[22:08] Scott Mann: You know what I mean? And I kept telling myself, I'm not the person. I should not be doing this. This should, this should be the State Department. This should be special Operations Command. Should not be a retired dude, a retired old. You know, with a whiteboard behind him, you know, and a Mac, it's, it's insane.
[22:25] Scott Mann: But it kept getting worse. Kept getting worse, and I kept thinking, as did my buddie. From the special ops community thinking veterans, surely somebody's gonna step up and they're gonna start doing recovery of our commandos and they're not gonna leave 'em to out. And when Kabul fell and Naza texted me and he said, sir, they're sending me text messages.
[22:45] Scott Mann: The Taliban are appearing in Michael's window right now. I don't mind dying. I just don't wanna die alone. And that's when it just, it really hit me that nobody was coming. Nobody was going to do anything. He was either gonna die in cobble or he was gonna get. By his buddies helping him somehow. And, and that the plan that you see behind me on the whiteboard was what I sketched out on 18 August, I think of 2021.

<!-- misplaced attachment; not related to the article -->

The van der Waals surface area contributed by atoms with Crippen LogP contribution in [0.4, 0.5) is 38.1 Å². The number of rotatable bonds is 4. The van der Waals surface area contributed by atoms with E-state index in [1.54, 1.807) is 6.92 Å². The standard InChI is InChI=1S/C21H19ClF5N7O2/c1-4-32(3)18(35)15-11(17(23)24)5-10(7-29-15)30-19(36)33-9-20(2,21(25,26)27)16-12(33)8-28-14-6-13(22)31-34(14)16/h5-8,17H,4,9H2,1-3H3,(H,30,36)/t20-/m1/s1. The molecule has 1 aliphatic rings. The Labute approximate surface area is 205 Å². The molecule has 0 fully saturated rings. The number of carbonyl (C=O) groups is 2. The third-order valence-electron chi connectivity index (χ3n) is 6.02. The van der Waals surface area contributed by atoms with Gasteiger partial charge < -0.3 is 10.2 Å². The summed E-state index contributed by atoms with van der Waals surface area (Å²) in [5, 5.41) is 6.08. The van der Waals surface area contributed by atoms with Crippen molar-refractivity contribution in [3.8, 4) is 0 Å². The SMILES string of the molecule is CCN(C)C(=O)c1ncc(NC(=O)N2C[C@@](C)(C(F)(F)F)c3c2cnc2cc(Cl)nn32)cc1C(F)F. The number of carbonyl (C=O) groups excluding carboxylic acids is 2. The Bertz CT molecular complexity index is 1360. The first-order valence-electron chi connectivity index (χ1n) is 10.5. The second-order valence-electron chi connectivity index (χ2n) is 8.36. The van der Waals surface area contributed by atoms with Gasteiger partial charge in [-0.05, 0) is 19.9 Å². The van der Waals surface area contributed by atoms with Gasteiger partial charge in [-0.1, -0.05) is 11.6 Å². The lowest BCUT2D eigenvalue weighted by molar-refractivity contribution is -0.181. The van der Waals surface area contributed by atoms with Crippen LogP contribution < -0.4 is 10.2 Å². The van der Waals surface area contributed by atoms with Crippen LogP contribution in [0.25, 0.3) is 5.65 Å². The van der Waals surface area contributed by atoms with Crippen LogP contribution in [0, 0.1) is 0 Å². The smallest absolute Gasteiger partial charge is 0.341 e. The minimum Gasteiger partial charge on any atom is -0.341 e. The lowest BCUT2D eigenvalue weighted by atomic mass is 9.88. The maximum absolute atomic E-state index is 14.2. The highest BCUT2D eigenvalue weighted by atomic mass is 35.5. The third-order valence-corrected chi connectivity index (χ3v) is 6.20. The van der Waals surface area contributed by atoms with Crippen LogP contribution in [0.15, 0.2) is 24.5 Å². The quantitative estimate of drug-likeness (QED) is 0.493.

[23:10] Scott Mann: And then just started calling friends that were either Green Berets or Washington Insiders. And we just started working a plan to become his eyes and ears using our phones and our knowledge of the area and, and guiding him through. And ultimately, you know, we.
[23:24] Jim Harshaw, Jr.: And the name of your book that I'm holding right now is Operation Pineapple Express.
[23:29] Jim Harshaw, Jr.: Where did that name come from?